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My plugin implements a shortcode respecting wp best practices, but a strange behavior appears. First, the shortcode works perfectly on the test site, but not in production, with the exact same plugin code, but a slightly different environnement. On production site, the problem is the following: If i add a parameter to the shorcode, the shortcode seems not being interpreted and parsed at all. So adding this to my post body:

[my_shortcode_tag category=who]
[my_shortcode_tag category="who"]
[my_shortcode_tag category='who']
[my_shortcode_tag category=]

results in front-end with the same display, no shortocde is parsed and interpreted. As soon as i add another one without parameter, like this:

[my_shortcode_tag category=who]
[my_shortcode_tag category="who"]
[my_shortcode_tag category='who']
[my_shortcode_tag category=]
[my_shortcode_tag]

All shortcode start to work!... Everyone is interpreted and the display is correct.

Here is the shortcode function code:

function my_shortcode_tag($atts = [], $content = null, $tag = '')
    {
        // normalize attribute keys, lowercase
        $atts = array_change_key_case((array)$atts, CASE_LOWER);

        // override default attributes with user attributes
        $sc_atts = shortcode_atts([
            'height' => '400px',
            'category' => 'all'
        ], $atts, $tag);

        $result = 'nothing';

        $category = $sc_atts['category'];
        $height = 'height="' . $sc_atts['height'] . '"';
        DOFF_Utils::getLogger()->info("doff_show_office_stats_fn");

        // here some code to change result, based on $category and $height values
        $result .= '[gfchartsreports gf_form_id="9" type="total" maxentries="10000" custom_search_criteria=\'{"status":"active","field_filters":{"0":{"key":"24","value":"user:dental_office_id"}}}\']';
        $result .= ' ' . __('questionnaires envoyés');
        $result .= '<br/>';
        $result .= '[gfchartsreports gf_form_id="8" type="total" maxentries="10000" custom_search_criteria=\'{"status":"active","field_filters":{"0":{"key":"295","value":"user:dental_office_id"}}}\']';


        return do_shortcode($result);
    }

Any idea what could be wrong here ?

  • you might need to add to your question the code of the shortcode function so it can be seen, especially what arguments are declared. – majick Apr 27 '18 at 9:16
  • Can you provide your shortcode function code? – Mat Apr 27 '18 at 10:58
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Not enough code in the question to pinpoint the problem, but I would call what you are trying to do "shady". Usage of do_shortcode should be confined to extreme cases when it is impossible, or extremely hard, to do anything else, as using it is the less evil equivalent of using eval.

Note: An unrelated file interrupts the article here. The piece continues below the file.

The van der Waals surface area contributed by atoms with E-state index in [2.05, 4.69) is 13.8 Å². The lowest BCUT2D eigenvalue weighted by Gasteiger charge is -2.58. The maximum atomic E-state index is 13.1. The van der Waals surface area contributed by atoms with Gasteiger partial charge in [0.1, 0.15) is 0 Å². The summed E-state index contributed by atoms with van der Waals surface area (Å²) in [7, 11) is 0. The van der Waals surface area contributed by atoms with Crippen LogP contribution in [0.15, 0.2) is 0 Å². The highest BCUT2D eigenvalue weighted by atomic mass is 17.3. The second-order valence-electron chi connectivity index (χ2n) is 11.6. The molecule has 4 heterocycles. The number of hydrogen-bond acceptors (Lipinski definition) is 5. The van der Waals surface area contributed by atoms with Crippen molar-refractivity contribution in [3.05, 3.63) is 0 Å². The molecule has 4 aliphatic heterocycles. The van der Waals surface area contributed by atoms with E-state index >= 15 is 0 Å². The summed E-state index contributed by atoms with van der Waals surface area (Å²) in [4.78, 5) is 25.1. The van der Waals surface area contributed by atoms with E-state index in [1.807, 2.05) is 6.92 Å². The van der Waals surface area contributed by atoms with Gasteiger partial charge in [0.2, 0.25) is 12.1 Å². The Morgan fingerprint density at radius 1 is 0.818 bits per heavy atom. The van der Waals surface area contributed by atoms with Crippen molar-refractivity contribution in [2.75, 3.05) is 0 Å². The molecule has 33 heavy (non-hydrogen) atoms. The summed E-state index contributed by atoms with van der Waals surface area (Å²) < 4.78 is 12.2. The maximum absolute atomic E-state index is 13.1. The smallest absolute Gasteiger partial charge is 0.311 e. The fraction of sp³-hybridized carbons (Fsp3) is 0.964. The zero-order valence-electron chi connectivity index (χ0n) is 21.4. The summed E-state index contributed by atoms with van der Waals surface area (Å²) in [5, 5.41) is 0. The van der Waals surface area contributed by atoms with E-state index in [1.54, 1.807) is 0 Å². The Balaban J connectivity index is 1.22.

What you should do is to figure out the actual APIs the shorcodes call, and just call the API directly. Even if you don't care about the performance gain, it will be so much easier to debug things.

  • Thanks! inside code have been added, and it's a string composed of different shortcodes, that could be added manually yes, but that is easier to add like this. Would you then suggest to just add the shortcodes directly to the page ? – Contact OGO May 1 '18 at 6:54
  • I am 100% sure it is easier to manipulate strings, it is just so much harder to debug and you always have do worry about properly escaping everything – Mark Kaplun May 1 '18 at 7:57
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Let's see what happens here. WordPress evaluates the post content (or a widget text field that has shortcodes enabled), which is essentially a string. Let's name that string $the_content. It calls do_shortcode to find and evaluate any shortcodes in $the_content. It finds your shortcode and calls my_shortcode_tag with attributes $atts, empty $content (because it is a self closing shortcode) and $tag which contains the name of your shortcode (presumably my_shortcode_tag).

Now, you start assembling a string called $result. Unfortunately, this part of your code is incomplete, so it is implossible to say what $result looks like. Anyway, normally a shortcode would simply return a html string, which would then be inserted in $the_content. You, however, parse $result through the shortcode evaluator once more (return do_shortcode($result) in stead of the customary return $result).

This is where things get interesting. As you can see from the source code of do_shortcode it will check $result for all known shortcodes and evaluate them. If $result contains a substring [my_shortcode_tag you will enter an infinite loop and it depends on your server settings when and how the process is killed. Also, you could inadvertedly be calling another shortcode from inside $result, which might give some really strange results.

  • Thanks! inside code have been added, and it's a string composed of different shortcodes, that could be added manually yes, but that is easier to add like this. Would you then suggest to just add the shortcodes directly to the page ? – Contact OGO May 1 '18 at 6:53
  • In general nested shortcodes should be no problem. They just make debugging more difficult, because they're difficult to follow for humans. – cjbj May 1 '18 at 8:07

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